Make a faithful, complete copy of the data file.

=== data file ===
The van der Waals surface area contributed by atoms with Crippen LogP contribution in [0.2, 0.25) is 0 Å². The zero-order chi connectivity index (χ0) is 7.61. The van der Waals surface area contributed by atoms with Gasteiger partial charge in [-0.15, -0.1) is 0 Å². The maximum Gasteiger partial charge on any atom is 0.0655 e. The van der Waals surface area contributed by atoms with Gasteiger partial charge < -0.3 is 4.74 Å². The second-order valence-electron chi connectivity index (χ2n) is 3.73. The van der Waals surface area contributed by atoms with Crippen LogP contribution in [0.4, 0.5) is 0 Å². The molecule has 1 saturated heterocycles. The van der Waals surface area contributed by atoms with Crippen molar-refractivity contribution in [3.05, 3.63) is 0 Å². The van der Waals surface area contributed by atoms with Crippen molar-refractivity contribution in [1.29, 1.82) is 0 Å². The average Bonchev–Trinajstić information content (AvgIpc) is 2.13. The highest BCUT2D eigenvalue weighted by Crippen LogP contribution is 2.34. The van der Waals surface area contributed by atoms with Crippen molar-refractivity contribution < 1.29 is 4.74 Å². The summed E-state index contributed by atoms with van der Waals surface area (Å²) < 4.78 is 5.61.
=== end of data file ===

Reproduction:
The van der Waals surface area contributed by atoms with Crippen LogP contribution in [0.2, 0.25) is 0 Å². The zero-order chi connectivity index (χ0) is 7.61. The van der Waals surface area contributed by atoms with Gasteiger partial charge in [-0.15, -0.1) is 0 Å². The maximum Gasteiger partial charge on any atom is 0.0655 e. The van der Waals surface area contributed by atoms with Gasteiger partial charge < -0.3 is 4.74 Å². The second-order valence-electron chi connectivity index (χ2n) is 3.73. The van der Waals surface area contributed by atoms with Crippen LogP contribution in [0.4, 0.5) is 0 Å². The molecule has 1 saturated heterocycles. The van der Waals surface area contributed by atoms with Crippen molar-refractivity contribution in [3.05, 3.63) is 0 Å². The van der Waals surface area contributed by atoms with Crippen molar-refractivity contribution in [1.29, 1.82) is 0 Å². The average Bonchev–Trinajstić information content (AvgIpc) is 2.13. The highest BCUT2D eigenvalue weighted by Crippen LogP contribution is 2.34. The van der Waals surface area contributed by atoms with Crippen molar-refractivity contribution < 1.29 is 4.74 Å². The summed E-state index contributed by atoms with van der Waals surface area (Å²) < 4.78 is 5.61.